What Christians and Muslims in South Lebanon think

How can we avoid an expansion of the conflict when there is a deep disagreement within the Lebanese population itself? In 2006, Hezbollah and southern Christians agreed not to fire from the latter’s territories. At the time, the agreement worked well and Christian villages were shelters for Shiites. Today, and since the start of the war in Gaza, the deal has been broken numerous times, creating tensions between Hezbollah/the Shiite community and the Christian community. Nonetheless, Hezbollah claims to invest in the development and reconstruction of South Lebanon as soon as calm returns, with a large sum coming from Iran. Will this be enough to give people relief? To close their wounds? And what about the sovereignty of the country?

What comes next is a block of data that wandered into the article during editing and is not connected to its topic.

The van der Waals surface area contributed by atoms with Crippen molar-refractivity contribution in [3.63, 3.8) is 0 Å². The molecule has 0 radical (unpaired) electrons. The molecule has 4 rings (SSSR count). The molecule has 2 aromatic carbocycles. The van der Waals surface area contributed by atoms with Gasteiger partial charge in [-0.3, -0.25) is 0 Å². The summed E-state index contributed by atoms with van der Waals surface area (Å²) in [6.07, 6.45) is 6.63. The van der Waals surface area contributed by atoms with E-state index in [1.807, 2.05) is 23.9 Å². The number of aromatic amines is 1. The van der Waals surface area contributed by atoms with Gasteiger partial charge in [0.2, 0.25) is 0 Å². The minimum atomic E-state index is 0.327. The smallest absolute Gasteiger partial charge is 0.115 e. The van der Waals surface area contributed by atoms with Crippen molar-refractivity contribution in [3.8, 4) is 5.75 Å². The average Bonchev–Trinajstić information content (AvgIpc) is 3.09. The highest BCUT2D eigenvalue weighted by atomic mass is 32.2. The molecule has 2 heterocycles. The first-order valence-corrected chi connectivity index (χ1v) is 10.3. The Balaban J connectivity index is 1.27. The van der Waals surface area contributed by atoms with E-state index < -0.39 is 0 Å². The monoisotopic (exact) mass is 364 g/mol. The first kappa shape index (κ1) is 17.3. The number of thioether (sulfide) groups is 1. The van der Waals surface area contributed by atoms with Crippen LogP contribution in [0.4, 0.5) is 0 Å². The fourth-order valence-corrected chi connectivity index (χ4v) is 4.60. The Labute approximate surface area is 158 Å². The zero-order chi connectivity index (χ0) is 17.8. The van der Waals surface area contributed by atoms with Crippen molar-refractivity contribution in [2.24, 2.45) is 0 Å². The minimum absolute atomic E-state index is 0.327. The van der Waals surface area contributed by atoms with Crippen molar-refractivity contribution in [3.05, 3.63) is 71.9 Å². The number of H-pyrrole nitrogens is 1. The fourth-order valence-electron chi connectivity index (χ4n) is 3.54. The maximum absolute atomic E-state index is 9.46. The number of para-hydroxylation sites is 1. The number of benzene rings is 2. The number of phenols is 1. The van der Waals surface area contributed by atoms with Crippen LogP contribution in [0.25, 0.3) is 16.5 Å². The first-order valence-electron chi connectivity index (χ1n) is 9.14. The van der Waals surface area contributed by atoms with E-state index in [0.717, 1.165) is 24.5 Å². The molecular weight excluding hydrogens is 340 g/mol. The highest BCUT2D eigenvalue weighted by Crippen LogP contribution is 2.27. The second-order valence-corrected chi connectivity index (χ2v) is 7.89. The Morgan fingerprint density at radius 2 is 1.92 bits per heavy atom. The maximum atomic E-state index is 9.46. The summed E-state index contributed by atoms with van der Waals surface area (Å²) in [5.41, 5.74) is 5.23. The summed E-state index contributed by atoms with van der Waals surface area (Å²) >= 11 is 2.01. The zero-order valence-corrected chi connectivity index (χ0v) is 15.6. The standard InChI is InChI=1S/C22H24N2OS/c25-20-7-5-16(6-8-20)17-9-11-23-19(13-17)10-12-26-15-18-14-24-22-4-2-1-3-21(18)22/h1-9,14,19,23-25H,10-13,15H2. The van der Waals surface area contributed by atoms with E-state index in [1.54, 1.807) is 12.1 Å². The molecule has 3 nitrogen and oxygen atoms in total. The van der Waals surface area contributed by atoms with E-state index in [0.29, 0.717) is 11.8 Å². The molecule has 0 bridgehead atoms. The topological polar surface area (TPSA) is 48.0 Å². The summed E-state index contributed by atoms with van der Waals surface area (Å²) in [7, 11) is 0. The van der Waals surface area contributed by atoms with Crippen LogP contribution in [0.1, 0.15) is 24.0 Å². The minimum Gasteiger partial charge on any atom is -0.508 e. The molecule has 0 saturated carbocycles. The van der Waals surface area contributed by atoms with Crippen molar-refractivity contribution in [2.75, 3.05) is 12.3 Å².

The rubble of a medical center in Hebbariyé targeted by a deadly Israeli strike, in southern Lebanon, March 27, 2024.
Credit: L’Orient Today

As one looks around the city, thoughts rise amidst the passing clouds. From the country to the sea and the bustling crowd, there’s a sense of pondering life’s dualities. Taking in the sights and sounds of Beirut’s coastline, there’s a brief escape, only to be jolted back to the harsh realities: more kids begging, banks closing, and ongoing strikes in universities. These issues aren’t new; they’ve been brewing since before the October 7 War, highlighting Lebanon’s troubled past. It’s hard not to wonder how much longer the Lebanese people can keep going in the face of these challenges. The ongoing economic, political, and social crises are taking a toll, and Lebanon is hurting. The South is bleeding.